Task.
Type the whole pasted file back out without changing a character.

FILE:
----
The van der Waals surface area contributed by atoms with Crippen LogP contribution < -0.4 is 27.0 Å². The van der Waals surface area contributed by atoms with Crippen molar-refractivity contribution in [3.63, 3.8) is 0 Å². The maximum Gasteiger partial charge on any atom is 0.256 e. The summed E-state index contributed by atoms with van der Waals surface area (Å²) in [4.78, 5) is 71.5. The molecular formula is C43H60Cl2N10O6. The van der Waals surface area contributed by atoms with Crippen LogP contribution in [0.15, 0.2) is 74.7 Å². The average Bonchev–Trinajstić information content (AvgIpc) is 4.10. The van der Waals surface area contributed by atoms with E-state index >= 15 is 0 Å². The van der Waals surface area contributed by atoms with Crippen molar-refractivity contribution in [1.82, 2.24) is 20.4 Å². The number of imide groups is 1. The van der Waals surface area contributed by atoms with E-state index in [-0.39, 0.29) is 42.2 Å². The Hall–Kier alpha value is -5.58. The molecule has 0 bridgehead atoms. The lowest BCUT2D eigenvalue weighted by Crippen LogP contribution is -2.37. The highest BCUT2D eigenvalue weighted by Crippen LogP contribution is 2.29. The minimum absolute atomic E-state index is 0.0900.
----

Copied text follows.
The van der Waals surface area contributed by atoms with Crippen LogP contribution < -0.4 is 27.0 Å². The van der Waals surface area contributed by atoms with Crippen molar-refractivity contribution in [3.63, 3.8) is 0 Å². The maximum Gasteiger partial charge on any atom is 0.256 e. The summed E-state index contributed by atoms with van der Waals surface area (Å²) in [4.78, 5) is 71.5. The molecular formula is C43H60Cl2N10O6. The van der Waals surface area contributed by atoms with Crippen LogP contribution in [0.15, 0.2) is 74.7 Å². The average Bonchev–Trinajstić information content (AvgIpc) is 4.10. The van der Waals surface area contributed by atoms with E-state index >= 15 is 0 Å². The van der Waals surface area contributed by atoms with Crippen molar-refractivity contribution in [1.82, 2.24) is 20.4 Å². The number of imide groups is 1. The van der Waals surface area contributed by atoms with E-state index in [-0.39, 0.29) is 42.2 Å². The Hall–Kier alpha value is -5.58. The molecule has 0 bridgehead atoms. The lowest BCUT2D eigenvalue weighted by Crippen LogP contribution is -2.37. The highest BCUT2D eigenvalue weighted by Crippen LogP contribution is 2.29. The minimum absolute atomic E-state index is 0.0900.